Protected and not going anywhere if he falls
The kids thought the chains were awesome 
The ledge that you traverse with the chains 

And the question of the day - at what age can kids safely do this without bringing climbing gear along? 

That's your personal decision. The friends we went with decided their son could do it without a rope. And that was their personal choice. I know other friends who've done this without a rope as well, and others who've chosen to go the "cautious route" as we did.

You do whatever helps you sleep at night knowing you made the best decision for your children.

At age 9 we wouldn't let our son do this without a rope, but that was our decision to play it extra safe.

Whatever decision you make, know that there would be a significant fall here (possibly a fatal one) if something went wrong.

Very happy and in his element! 


Past the Chains and on to the Summit 


There's one tricky section after the chains (with one challenging step as shown in the photo below.) We thought about short roping our son across this section but my husband just held his hand and he was fine. (It's easier than it looks if you see people ahead of you on this section.)

The one tricky section following the chains 

Afterwards, there's one short downclimb (with some easy hands on scrambling) and then a final traverse to the summit.

Beginning the short downclimb before the final summit push 
Short downclimb before the final climb up to the summit
The end in sight! Final push up to the summit!

The Summit of Yamnuska 


It took us 4 hours, but we made it to the summit and knew that it would be a fast descent down the front scree slopes.

We stopped for snacks and photos before heading down.

Summit of Mount Yamnuska! 
My Boo and I on the Summit of Mount Yamnuska


Around the Shoulder back to the Front Side of Yamnuska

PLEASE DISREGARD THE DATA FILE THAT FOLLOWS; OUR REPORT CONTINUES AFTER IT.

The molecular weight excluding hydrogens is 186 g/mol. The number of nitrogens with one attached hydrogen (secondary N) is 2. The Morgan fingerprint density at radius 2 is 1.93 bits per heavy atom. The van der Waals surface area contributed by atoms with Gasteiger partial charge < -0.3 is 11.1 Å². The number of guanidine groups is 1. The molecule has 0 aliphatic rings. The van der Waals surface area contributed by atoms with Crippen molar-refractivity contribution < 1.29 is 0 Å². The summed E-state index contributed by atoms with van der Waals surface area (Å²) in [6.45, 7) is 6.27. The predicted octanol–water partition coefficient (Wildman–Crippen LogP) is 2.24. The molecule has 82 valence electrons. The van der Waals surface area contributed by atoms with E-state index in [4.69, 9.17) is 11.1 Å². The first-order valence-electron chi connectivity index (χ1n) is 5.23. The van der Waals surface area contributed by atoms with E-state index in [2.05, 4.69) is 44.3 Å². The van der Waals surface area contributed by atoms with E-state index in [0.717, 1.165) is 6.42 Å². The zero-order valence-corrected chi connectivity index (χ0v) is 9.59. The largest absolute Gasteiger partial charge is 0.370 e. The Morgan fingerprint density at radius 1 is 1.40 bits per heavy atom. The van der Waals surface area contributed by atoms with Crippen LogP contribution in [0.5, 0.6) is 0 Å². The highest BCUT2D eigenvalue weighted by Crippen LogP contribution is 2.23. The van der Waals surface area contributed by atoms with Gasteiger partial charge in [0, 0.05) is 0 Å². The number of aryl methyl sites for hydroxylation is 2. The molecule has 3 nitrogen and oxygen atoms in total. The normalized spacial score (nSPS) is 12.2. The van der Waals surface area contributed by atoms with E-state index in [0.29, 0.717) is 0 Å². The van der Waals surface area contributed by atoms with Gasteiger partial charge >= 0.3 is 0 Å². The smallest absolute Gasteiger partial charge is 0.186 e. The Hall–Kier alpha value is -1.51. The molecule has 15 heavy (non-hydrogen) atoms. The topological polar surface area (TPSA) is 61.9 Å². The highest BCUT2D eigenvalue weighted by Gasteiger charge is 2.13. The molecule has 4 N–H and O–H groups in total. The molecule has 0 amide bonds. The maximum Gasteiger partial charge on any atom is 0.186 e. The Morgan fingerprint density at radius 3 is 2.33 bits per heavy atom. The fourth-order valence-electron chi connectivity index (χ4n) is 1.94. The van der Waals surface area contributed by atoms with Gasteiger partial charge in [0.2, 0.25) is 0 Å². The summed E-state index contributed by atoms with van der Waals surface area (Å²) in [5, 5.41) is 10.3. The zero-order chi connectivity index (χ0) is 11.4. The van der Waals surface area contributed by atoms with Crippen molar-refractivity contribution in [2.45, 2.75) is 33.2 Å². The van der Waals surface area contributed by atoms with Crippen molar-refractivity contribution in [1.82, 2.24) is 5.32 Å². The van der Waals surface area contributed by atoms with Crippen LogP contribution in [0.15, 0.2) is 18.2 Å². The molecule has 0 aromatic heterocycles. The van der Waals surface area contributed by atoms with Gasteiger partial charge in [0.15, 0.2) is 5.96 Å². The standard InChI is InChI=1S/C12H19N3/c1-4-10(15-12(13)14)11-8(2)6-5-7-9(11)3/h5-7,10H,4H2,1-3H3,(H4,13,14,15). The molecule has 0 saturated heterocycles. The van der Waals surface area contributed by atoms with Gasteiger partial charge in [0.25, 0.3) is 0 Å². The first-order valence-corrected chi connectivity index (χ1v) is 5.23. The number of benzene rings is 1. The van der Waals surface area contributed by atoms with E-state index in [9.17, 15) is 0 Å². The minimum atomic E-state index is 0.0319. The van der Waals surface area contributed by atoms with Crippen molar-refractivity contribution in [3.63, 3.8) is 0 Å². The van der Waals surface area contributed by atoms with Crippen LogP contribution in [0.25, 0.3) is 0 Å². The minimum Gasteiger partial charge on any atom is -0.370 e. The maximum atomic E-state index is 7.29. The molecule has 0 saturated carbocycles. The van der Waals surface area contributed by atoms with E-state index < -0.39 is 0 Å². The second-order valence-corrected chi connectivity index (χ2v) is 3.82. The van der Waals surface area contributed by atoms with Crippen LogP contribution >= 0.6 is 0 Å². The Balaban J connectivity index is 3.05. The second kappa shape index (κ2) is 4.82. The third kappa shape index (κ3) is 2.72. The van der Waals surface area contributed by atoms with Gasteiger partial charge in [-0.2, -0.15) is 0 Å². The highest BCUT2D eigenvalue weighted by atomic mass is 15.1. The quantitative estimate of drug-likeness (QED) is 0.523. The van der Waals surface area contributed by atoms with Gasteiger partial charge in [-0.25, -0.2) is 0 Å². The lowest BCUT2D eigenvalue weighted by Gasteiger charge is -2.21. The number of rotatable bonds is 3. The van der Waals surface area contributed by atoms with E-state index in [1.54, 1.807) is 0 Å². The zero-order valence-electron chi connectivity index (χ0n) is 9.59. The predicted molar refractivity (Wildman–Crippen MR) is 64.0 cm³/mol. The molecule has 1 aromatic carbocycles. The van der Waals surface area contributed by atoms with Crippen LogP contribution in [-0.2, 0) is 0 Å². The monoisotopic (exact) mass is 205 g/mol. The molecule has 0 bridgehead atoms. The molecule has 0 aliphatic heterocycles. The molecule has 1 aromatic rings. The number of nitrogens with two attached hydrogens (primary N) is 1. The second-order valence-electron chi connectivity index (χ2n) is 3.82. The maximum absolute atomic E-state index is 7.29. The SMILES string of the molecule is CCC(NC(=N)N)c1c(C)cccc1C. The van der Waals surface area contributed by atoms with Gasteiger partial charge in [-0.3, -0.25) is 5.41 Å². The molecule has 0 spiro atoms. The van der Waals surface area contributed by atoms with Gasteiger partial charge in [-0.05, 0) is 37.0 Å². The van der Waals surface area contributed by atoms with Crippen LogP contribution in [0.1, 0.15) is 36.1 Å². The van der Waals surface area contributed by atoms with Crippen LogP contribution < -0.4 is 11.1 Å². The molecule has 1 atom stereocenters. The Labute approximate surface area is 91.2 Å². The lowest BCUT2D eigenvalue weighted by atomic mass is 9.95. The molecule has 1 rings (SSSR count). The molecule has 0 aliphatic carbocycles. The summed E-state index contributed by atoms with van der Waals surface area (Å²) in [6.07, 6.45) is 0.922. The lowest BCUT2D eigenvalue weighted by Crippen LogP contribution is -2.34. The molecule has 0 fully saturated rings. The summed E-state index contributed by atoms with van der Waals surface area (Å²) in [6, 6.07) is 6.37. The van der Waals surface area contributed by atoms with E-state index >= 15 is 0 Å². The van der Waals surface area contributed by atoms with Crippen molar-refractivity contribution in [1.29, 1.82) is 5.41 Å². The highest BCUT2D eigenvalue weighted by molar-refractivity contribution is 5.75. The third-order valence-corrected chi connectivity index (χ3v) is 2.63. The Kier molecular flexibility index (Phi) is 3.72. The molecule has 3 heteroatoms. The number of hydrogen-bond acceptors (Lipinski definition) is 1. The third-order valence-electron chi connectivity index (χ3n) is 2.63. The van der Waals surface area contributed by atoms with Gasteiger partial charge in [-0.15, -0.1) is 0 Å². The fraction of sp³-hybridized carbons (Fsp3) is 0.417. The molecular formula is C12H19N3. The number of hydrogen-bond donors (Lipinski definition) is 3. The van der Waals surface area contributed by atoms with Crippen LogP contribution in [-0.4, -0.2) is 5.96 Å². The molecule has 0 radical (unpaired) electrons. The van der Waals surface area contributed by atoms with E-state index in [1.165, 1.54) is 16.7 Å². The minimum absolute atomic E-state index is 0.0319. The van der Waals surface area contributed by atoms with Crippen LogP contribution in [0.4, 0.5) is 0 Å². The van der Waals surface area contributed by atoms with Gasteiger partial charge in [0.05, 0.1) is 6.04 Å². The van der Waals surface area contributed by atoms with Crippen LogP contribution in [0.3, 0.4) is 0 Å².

From the summit there's a super fun scree run down to the shoulder of Yam (the most amazing scree I've ever seen where each step plunges you gently down the mountain with no effort or stress to the knees.)

Descending scree from the summit down to the shoulder

And you can check out the video below if you don't really know what it looks like to run down good scree.





We expected the shoulder to be super loose (it used to be) but it wasn't so bad really, and before we knew it we were on the front side of Yam, ready to traverse under the big cliffs that you see from the highway.

The shoulder of Yamnuska - hiking around to the front side

BIG NOTE here - Do not run down the first scree slope you see at the shoulder!! Keep going and wait until you're halfway across the cliff face before you go down. Descend too soon and you'll get cliffed out.  A very well developed "false trail" has appeared at the shoulder that gets people in trouble. You must traverse under the cliffs before descending.

Traversing under cliffs to get to the good scree descent down the mountain

Running Down the Yamnuska Scree Slope (the fastest descent in the Rockies)


Traverse below the cliff bands until you get halfway across and start to see really long scree slopes. Pick one and descend. (best not to pick the first one you come to because it will be overused and the scree won't be as good.)